When we’d finished with the floor, Bambi handed me a bottle of water and we rested for a moment alongside what remained of the bar. I took a long drink while she stood squinting up at the late morning sky. The sun was beginning to dispense with the clouds, and blue patches were opening up above us.
“You know I can’t pay you,” she said.
“Figured as much,” I said.
“Don’t you have people worried about you back home?”
I thought about my parents. I spoke to them about once or twice a year and she was right, I should try to let them know I was ok, but without Internet or cell service it wouldn’t be possible anytime soon. Then, for the briefest of moments, I allowed myself to think about Heather. I allowed myself a glimpse of her pale, freckled skin overlaid with a dark ribbon of her hair, the way she slept on her side with half her face obscured. Then I fixed my gaze on the horizon, a flat blue line of never-ending sea, and shook my head. “There’s nothing left for me there.”

Bambi had the trunk of her car stuffed with plastic tarps, and I helped her drag them out and haul them over to the roofless shack. I’d always been pretty good with tools. My father owned a construction company and, at one time, I’d planned to take over the family business. I was perched on a rafter with a hammer and a mouthful of nails when Monika showed up around noon, toting a brown paper bag packed with peanut butter and plantain sandwiches.
Bambi saw me wave to her daughter and she gave me a knowing nod, as if I’d finally confirmed her suspicions. In a way, I suppose I had. It was true that Monika and I had been sleeping together for some time now, though we’d done our best to keep things private, at least as far as Bambi was concerned. But Bambi was likely thinking now that Monika was the reason I’d stayed, and this wasn’t entirely true. If anything, I was the reason Monika was still here, not the other way around.

* * *

Monika asked me to leave with her again that night. She’d always wanted to leave, even before the hurricane, only now her desire to go was more urgent. We were lying together on the floor of Bambi’s. My apartment building was trashed and I was nervous about looters, so earlier I’d asked Bambi if I could crash at her bar. I told her I’d get to work first thing in the morning, and that I’d keep an eye on the place overnight. She said I could stay there as long as I wanted.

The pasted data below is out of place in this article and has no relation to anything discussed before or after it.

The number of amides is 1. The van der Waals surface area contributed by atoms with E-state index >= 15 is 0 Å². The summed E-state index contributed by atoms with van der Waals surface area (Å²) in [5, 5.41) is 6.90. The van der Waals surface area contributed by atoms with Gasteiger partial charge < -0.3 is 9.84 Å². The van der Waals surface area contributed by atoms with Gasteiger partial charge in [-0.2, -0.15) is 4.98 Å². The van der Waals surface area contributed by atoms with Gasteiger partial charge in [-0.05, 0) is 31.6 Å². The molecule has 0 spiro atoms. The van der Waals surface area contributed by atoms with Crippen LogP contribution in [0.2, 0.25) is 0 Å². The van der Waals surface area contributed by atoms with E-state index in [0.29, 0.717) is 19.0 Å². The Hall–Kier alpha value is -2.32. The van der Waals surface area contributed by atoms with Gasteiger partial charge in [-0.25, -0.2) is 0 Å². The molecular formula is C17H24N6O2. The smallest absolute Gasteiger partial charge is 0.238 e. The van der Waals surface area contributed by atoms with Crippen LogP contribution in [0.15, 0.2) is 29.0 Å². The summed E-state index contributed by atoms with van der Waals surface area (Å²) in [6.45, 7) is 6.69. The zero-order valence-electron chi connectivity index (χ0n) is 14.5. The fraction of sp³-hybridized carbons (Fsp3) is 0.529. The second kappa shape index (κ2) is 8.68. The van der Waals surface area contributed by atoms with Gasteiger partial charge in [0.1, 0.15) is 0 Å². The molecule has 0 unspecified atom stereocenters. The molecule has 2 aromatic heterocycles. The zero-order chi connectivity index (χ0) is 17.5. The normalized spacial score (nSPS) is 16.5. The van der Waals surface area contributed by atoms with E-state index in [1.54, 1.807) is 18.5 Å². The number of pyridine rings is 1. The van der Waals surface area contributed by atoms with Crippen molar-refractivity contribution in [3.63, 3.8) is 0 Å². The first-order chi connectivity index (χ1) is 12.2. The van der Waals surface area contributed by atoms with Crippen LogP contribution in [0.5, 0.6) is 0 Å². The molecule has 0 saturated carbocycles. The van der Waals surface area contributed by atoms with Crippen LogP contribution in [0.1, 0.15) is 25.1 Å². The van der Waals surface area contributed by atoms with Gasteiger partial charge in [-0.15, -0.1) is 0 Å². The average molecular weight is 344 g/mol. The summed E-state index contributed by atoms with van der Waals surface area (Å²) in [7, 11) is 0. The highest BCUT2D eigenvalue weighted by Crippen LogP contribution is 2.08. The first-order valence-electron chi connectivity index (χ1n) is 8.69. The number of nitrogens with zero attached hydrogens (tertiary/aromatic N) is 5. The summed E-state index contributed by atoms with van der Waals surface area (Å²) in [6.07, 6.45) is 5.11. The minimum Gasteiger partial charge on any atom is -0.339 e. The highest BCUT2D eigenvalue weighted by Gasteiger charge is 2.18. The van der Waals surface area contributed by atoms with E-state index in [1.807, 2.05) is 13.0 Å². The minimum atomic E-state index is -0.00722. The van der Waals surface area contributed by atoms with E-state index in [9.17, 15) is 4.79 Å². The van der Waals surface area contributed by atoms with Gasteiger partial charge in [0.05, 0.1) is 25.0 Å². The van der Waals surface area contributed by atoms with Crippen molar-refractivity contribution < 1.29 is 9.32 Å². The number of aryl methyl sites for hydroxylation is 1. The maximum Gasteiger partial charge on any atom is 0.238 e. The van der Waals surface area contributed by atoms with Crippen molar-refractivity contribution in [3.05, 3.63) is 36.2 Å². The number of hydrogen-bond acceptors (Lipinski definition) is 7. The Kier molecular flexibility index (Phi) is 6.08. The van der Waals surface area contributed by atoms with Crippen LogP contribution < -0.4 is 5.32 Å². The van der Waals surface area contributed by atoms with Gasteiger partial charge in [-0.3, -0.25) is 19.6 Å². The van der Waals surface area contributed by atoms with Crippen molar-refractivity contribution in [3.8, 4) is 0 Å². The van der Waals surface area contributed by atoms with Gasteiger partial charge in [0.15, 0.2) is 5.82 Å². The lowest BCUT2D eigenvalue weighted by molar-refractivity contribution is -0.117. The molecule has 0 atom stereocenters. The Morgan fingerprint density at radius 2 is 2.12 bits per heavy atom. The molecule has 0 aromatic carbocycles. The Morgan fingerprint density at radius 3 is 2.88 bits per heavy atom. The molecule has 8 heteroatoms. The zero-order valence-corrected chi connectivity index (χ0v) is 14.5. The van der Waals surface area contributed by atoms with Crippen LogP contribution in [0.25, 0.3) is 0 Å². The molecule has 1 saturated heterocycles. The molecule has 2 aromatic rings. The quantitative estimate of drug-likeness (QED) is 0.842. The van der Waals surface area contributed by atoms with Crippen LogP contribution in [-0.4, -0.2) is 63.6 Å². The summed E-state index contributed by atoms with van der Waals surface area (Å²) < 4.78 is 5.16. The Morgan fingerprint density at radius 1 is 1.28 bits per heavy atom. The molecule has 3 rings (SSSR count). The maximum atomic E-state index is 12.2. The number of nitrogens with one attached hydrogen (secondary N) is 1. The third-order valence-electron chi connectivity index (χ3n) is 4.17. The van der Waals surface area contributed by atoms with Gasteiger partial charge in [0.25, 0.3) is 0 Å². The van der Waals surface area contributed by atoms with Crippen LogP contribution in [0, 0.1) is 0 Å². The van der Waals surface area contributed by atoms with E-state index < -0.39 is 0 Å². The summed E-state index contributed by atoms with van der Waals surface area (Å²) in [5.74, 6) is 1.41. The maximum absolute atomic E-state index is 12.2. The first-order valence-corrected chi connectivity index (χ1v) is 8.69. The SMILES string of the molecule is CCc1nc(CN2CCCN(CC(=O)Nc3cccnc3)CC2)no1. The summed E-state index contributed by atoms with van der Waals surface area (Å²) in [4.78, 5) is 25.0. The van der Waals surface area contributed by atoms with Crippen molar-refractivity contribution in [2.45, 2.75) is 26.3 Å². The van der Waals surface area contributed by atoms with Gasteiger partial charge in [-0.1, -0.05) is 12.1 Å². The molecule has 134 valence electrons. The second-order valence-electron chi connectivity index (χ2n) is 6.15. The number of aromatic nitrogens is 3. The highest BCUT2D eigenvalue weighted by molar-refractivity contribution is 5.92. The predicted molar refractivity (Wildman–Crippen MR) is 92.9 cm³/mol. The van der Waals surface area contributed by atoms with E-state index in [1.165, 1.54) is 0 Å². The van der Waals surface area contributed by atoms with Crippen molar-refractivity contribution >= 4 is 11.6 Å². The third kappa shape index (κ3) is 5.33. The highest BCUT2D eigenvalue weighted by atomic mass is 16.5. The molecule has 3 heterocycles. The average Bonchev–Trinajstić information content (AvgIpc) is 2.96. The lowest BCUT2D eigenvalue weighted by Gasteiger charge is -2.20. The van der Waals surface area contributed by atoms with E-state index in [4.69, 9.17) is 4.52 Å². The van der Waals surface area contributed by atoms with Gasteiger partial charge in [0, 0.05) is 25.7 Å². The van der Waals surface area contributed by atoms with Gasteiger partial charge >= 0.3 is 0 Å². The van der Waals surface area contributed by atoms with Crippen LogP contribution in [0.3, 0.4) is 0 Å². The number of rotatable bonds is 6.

When Bambi left to get home before curfew, Monika stayed behind with me. The two of them exchanged a hard look that seemed to last a long time. It was awkward for me because I didn’t want to be a source of tension between them, which was why I’d insisted on keeping things secret between us. Finally, Bambi waved her hand, a dismissive gesture, and said, “You’re grown.” Then she left.
Monika must have planned on staying the night with me because she’d brought dinner too: cornbread and spam. I built a fire behind the bar. There was plenty of refuse around—dead brush and jagged strips of cardboard—dried by the afternoon sun, which I gathered and used as kindling. Then I found a battered square of drywall on the side of the road, dislodged from someone’s wall—who knows where? I broke the drywall into little pieces and set them on the flames to burn slow and hot as impromptu charcoal so we could warm our food wrapped in foil.
Later, when the mood struck her, I wasn’t expecting it. She caught me rummaging through the extra tarps trying to find one suitable enough to sleep on. Her nails dug into my skin as she yanked off my pants, always in a hurry to take what she needed from me, and I let myself fall down into the pile of tarps with Monika following after me. Soon we were tangled in the odors of our sweat, drywall smoke, salt and whatever must was rising up off of all those old tarps, which had been stashed away in the humid heat somewhere dark and out of sight behind Bambi’s place.
When we were finished and panting, I thought for a moment of Heather and how we always had to start slow and work our way up to something like that, and how afterwards I had always felt satisfied, whereas now I felt empty and starving for more. But Monika was done with me, at least physically, and she wanted to make plans.
“Will you go with me?” She lifted her head from my chest and locked her serious, dark brown eyes on mine. Monika had studied hospitality and business at the local university and, instead of leaving for a mainland job after graduation like most of her friends, she’d stayed behind on account of her mother and she’d gone to work for one of the big international resorts on the island. But now the resort was shut down for repairs and the higher-ups were offering her a mainland position with full benefits. She hadn’t yet mentioned any of this to Bambi.